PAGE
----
St Faith’s Secondary School is historically part of a very long tradition of the educational, humanitarian and social work of church mission stations. The Anglican Church Mission, on which St Faiths is established, was founded in 1888. The church concentrated on religious work as a head station with numerous satellite stations, ministering to the spiritual needs of the surrounding community. It provided education and health care as well as training in farming and practical skills. The strong agrarian background of the mission was spearheaded in 1949 by the famous Guy Clutton – Brock who ran a viable co-operative farm concentrating on crop production, cattle rearing, building and carving. The work of one of the carvers now deceased but once resident of St Faith’s, Mr Job Kekana, is internationally re-known. The community centre built around 1950 for political meetings, recreation and social functions was transformed into a centre for political agitation for independence in the fifties, involving such figures as Mourice Nyagumbo, Didymus Mutasa and Edgar Tekere. Even well known figures such as Herbert Chitepo, Robert Chikerema, George Nyandoro, Terrence Ranger and Paul Mushonga often met at St Faith’s. The focus of the school’s activities shifted to academic education in 1966 when the secondary school was formally established, although a practical bias in the education has been sustained over the years.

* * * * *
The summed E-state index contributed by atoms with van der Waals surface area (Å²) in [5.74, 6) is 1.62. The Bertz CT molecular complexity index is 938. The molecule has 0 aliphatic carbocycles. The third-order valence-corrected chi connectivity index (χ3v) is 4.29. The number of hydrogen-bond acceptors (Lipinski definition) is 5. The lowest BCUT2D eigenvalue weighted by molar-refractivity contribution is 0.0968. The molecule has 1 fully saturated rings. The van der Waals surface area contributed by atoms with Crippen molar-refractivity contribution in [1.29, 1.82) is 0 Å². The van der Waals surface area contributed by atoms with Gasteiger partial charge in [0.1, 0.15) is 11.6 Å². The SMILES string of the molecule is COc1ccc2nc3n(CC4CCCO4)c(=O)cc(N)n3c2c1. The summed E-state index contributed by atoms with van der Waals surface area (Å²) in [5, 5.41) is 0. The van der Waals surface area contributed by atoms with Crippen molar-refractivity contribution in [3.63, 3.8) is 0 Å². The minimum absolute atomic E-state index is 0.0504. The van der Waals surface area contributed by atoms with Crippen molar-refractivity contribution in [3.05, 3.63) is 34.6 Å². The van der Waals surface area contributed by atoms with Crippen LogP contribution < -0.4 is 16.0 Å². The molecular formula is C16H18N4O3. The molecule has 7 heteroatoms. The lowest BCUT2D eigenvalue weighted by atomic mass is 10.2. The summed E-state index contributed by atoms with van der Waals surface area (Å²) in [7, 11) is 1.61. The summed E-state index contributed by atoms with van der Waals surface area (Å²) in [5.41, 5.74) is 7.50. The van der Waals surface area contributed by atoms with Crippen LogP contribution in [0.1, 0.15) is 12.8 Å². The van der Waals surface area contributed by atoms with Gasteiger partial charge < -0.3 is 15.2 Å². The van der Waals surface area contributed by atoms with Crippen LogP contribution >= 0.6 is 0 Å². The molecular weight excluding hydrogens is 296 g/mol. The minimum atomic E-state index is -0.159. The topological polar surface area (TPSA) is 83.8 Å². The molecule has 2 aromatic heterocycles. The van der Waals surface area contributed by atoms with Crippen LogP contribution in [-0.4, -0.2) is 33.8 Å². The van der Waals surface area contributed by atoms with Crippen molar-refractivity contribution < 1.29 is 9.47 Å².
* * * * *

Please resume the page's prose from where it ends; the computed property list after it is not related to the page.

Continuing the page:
St Faith’s Secondary School was founded in January 1966 when the primary school classrooms and boarding facilities together with the sister’s nunnery and art school were converted into the secondary school in stages. Some of these have since been demolished and made way for new ones. The primary school moved to a new site altogether. The secondary school was, and still remains, an integral part of St Faith’s Mission comprising today. The Church, St Faith’s Primary and Secondary Schools. The Jairos Jiri Mukuwapasi Centre for the Disabled and Blind, and The Mukuwapasi Clinic. A-level studies were introduced in 1987.
St Faith’s today is an established school with vast potential and well-known throughout Zimbabwe for producing successful people in all walks of life and diverse professions. It combines academic and practical work and is also unique in that it integrates the education for the able bodied and disabled, a facility offered by very few school in Zimbabwe. The greatest challenge for the school is infrastructure development to sustain the various departments in the school.